The 3 Best Large-Cap Value ETFs [Guggenheim Invest S&P 500 Pure Value ETF, Vanguard Value ETF]

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May 6, 2015 4:45pm NYSE:FTA NYSE:RPV

etfsLawrence Meyers: I’m more comfortable with value investing than I am with growth stocks.

I think I got burned once too often with growth stocks around the time the dot-com bubble burst.

So when it comes to finding value stocks, I feel a bit more at home.


Yes, growth stocks have their place, as I wrote a couple of weeks ago. But I think holding large-cap value ETFs of some kind in a long-term diversified portfolio is very important.

Which large-cap value ETFs are right for you? It depends on what kind of investor you are. So, here are three possible choices – one each for the aggressive investor, conservative investor and general investor.

For conservative investors, have a look at Vanguard Value ETF (NYSEArca: VTV). One of the cheapest ETFs in the category, it carries an expense ratio of 0.09%. It’s up 2.33% year-to-date.

With 323 holdings and a median market cap of $81 billion, you are really getting the cream of the large-cap value crop here. The top 10 holdings only account for 25.4% of the total asset base, and they are safe and reliable investments.

The sector diversity of the Vanguard Value ETF is impressive. It has 22% of assets invested in financials, 18% in consumer goods and services, 15% in health care, 11% in industrials, 10% in technology and 10% in energy. The rest is divided between basic materials, telecom and utilities.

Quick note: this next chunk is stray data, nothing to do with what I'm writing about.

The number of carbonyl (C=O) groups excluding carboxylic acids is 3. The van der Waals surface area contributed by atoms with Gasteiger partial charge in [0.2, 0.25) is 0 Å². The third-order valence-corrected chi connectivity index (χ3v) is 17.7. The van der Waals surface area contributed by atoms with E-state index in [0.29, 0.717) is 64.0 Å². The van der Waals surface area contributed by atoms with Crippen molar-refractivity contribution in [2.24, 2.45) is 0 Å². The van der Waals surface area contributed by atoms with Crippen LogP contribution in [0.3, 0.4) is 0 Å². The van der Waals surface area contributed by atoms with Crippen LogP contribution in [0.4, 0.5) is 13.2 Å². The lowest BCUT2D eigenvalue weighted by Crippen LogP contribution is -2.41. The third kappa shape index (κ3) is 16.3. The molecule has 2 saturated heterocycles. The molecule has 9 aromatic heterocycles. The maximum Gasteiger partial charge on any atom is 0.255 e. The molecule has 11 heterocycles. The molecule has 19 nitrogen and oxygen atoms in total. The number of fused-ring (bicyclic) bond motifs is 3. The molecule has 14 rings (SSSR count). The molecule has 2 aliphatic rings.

Here we find the kind of famous names you’d expect:  Exxon Mobil (NYSE: XOM), Microsoft (NASDAQ: MSFT), Johnson & Johnson (NYSE: JNJ), Verizon (NYSE: VZ), Wells Fargo (NYSE: WFC).

It’s a very, very low turnover fund, with only 5.5% of stocks turned over in the past year. Its average price-earnings ratio is 17.4.

For aggressive investors, check out the First Trust Large Cap Value AlphaDEX ETF (NYSEArca: FTA). It has 197 holdings, so it isn’t highly concentrated and therefore too risky, but it isn’t too spread out, either. The top 10 stocks only make up 10% of the asset base, so you don’t have too much concentration risk at this level, either. It’s up 2.91% so far this year.

The expense ratio is a bit high at 0.64%, but that’s not outrageous. Since inception, it has an average annual return of 6.68% versus the S&P 500’s 6.36%.

The top holdings are in energy, as that sector has been struggling for the past several months. Holdings include: Valero Energy (NYSE: VLO), Marathon Petroleum (NYSE: MPC), Newfield Exploration (NYSE: NFX), First Solar (NASDAQ: FSLR) and Kohl’s (NYSE: KSS).

A good large-cap value ETF choice for the general investor is the Guggenheim S&P 500 Pure Value ETF (NYSEArca: RPV). At 199 holdings, it’s a bit too concentrated for my liking, but not unreasonably so. Its top 10 stocks account for 18% of the asset base. Its expense ratio is 0.35%.

The Guggenheim ETF is actually down 1.15% year-to-date, but I don’t expect that to continue. Because the sector breakdown includes 25% energy, I think when energy turns around (and it will), the fund will outperform. At a 33% allocation it’s a bit heavy in financials, but otherwise it’s comprised of 4% health care, 4% technology, 5% industrial and 16% consumer holdings.

It has some of the same names we’ve seen before – like Valero, Marathon and Newfield – but it also holds Berkshire Hathaway (NYSE: BRK-B) and Staples (NASDAQ: SPLS).

This article is brought to you courtesy of Lawrence Meyers from Wyatt Investment Research.

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